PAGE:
This book confronts the singularity of the relationship between two exemplary writers of the last century in order to challenge and to reinvigorate our notions of what art and criticism – literary or otherwise – can do. While it takes Roland Barthes’s encounters with Marcel Proust’s monumental masterpiece À la recherche du temps perdu as its specific focus, the implications of its argument are far-reaching. Indeed, the book argues that Barthes’s writing on Proust’s work between the early 1950s and 1980 (including a substantial set of unpublished notes for a series of seminars delivered at the University of Rabat in 1969–1970) proposes not only a critical culture of Proust that is productively inconsistent, but also, more generally, a fresh understanding of criticism as a creative activity that embraces insecurity and variation as it refuses to remain fixed upon reassuringly stable themes, meanings and interpretations.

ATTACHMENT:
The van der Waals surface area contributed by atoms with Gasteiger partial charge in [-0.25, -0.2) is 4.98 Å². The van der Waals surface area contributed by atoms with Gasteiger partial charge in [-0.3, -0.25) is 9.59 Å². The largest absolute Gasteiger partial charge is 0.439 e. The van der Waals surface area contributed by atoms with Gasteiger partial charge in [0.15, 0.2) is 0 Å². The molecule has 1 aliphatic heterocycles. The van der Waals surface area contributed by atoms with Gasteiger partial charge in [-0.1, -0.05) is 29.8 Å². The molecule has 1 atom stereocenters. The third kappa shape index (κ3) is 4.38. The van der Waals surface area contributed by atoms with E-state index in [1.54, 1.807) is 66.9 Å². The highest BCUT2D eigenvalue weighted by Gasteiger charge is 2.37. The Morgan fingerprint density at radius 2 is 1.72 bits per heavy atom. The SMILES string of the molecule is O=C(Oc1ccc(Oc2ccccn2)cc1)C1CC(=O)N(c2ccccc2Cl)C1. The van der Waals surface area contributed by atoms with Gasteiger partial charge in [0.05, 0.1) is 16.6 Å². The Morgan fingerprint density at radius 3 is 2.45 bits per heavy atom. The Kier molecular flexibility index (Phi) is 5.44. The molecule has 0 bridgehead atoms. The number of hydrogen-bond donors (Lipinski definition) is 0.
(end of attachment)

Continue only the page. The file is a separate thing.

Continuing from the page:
Reviews‘Theoretically shrewd and brilliantly argued, this is the first monograph to offer a complete panorama of Barthes’s sustained engagement with the Proustian oeuvre. Roland Barthes: The Proust Variations will take its place among the best of Proust scholarship, continuing the legacy of the great Malcolm Bowie.'
Marion Schmid, University of Edinburgh
'Baldwin’s kaleidoscopic argument certainly comes to the fore in a monograph that is, in every sense of the word, brilliant.'
Ian Ellison, Modern Humanities Research Association